Empowering African Entrepreneurs the TEF Way 

The Tony Elumelu Foundation and the United States African Development Foundation recently signed a 20 million dollar deal to fund African entrepreneurs.

Chiemelie Ezeobi reports that the collaboration, which happened at sidelines of the 77th United Nations General Assembly in New York, would go a long way to empower entrepreneurs, particularly women and youth through funding, training, and mentorship

“We believe in African Entrepreneurship.

So we built an infrastructure that supports entrepreneurial talents across the continent”, the above ethos are the guiding principle of The Tony Elumelu Foundation (TEF).

Started in 2010, the foundation has blossomed to become the leading  champion of entrepreneurship in Africa with the objective to “empower women and men across our continent, catalysing economic growth, driving poverty eradication and ensuring job creation”.

Founded  by Nigerian economist, and philanthropist, Tony Elumelu, who also chairs Heirs Holdings and Transcorp, the foundation believes the private sector is critical for Africa’s development by creating social and economic wealth.

Since inception, the foundation has supported over 1.2 million African youths with 15,847 empowered through programmes aimed at eradicating poverty, illiteracy, high density of migration for greener pasture, and hunger among other salient issues affecting the growth of Africa.

Roundtable with Africa in Focus 

With its unprecedented passion for entrepreneurs, especially in continent, the foundation is known for scouting out deals that would be beneficial to African youths.One of such recently took place in UBA Building, New York at the sideline of the just concluded 77th United Nations General Assembly (UNGA). At a

 roundtable hosted by TEF and Google in New York last Tuesday, TEF signed a $20 million deal with the United States African Development Foundation (USADF) to empower African entrepreneurs. 

At the roundtable were Founder Tony Elumelu Foundation, Tony Elumelu; President Google.org, Jacquelline Fuller; Managing Director – Sub-Saharan Africa Google, Nitin Gajria; Administrator UNDP, Achim Steiner; Chief of Private Partnerships and Philanthropy UNHCR, Shirin Pakfar; and Chief of Economic Empowerment Section UN Women, Ms. Jemimah Njuki.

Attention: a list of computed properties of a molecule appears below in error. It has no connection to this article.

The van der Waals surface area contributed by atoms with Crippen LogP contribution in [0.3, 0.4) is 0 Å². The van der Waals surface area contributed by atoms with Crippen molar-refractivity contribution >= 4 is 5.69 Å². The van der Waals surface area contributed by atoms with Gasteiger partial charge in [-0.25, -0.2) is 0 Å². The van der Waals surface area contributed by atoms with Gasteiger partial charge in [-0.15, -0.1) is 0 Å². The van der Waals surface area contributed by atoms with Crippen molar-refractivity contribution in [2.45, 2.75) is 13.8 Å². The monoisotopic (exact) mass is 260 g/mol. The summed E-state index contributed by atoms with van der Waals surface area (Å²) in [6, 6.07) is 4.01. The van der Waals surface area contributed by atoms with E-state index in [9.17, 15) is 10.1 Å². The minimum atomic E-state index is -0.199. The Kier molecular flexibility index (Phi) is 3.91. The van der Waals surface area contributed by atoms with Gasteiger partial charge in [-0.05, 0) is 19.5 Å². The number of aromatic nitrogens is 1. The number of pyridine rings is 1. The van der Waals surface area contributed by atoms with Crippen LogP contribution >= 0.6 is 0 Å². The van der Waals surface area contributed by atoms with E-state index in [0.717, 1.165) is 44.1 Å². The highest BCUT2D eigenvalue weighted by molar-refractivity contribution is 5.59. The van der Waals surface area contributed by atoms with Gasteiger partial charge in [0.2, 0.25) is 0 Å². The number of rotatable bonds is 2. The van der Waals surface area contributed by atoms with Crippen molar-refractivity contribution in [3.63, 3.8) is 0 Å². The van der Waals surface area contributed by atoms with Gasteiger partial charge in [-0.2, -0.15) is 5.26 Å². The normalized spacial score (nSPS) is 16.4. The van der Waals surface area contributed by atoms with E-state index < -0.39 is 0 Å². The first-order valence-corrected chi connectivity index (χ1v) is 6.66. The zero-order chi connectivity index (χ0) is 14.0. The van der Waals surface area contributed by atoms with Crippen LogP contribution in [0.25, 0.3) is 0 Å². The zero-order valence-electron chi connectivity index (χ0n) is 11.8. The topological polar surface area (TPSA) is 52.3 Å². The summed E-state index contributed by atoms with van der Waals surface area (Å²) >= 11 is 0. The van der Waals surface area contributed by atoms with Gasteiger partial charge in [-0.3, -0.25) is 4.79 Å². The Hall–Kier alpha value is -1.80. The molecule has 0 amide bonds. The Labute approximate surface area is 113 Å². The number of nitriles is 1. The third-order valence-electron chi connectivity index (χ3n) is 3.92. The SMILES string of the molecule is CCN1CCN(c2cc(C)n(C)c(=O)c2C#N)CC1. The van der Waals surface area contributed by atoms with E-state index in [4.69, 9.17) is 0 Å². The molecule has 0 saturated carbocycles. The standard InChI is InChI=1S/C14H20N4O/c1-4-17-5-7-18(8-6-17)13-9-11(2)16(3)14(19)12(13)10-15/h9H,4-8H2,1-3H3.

Others include Deputy Director, Partnerships GEN U, Nadi Albino; CEO GEN U, Kevin Frey; Charles Wetherill of UNCDF; John Sankara also of UNCDF;  President of ICRC, Peter Maurer; Government Affairs & Public Policy Manager, African Institutions Google, Pren-Tsilya Boa-Guehe; and Executive Director UNEP, Sheila Aggarwal-Khan. 

Also present were President USADF, 

Travis Atkins;  Secretary-General WMO, Professor Petteri Taalas; Founder Abdul Samad Rabiu Initiative, Abdul Samad Rabiu; CEO UBA Africa/America, Sola Yomi-Ajayi; CEO TEF, Ifeyinwa Ugochukwu; Assistant Administrator UNDP, Ms Ahunna Eziakonwa;  CEO Silatech, Hassan Ali Al-Mulla; and Head of Innovation Unit at the Office of the Executive Director UNFPA,

Ms. Nigina Muntean.

Thrilling the attendees with their success stories,  the trio of three TEF alumni- Ugochi Obidiegwu, founder of The Safety Chic; Kwabena Danso, founder of Boomers International Ltd and Chioma Ukonu, co-founder of RecyclePoints, were effusive about the many opportunities TEF has brought their way directly and indirectly through the seed capital, training and mentoring received from The Tony Elumelu Foundation.  

TEF as Vehicle of Transformative Change

For moments such as this, Elumelu is often seen beaming like a proud father. Who could blame him? Most of the TEF alumni have gone on to do great things using the foundation as a springboard. 

According to Elumelu, “Often, I am asked what achievement I am most proud of, and my answer is always the same – the sense of fulfilment I feel, when I interact with the beneficiaries of The Tony Elumelu Foundation.

“Hearing their testimonies, successes and challenges, the impact that $5,000 has on their businesses, ideas, and communities, this gives me joy and excitement.  When people ask what motivates me, this is it.

“I am delighted that U.S. African Development Foundation (USADF) is joining the other global institutions who partner TEF, to rewrite how development assistance in Africa can catalyse and empower our youth, through the $20million agreement signed with TEF yesterday. 

“The partnership will empower many, many more entrepreneurs, over a period of five years through funding, training, and mentorship.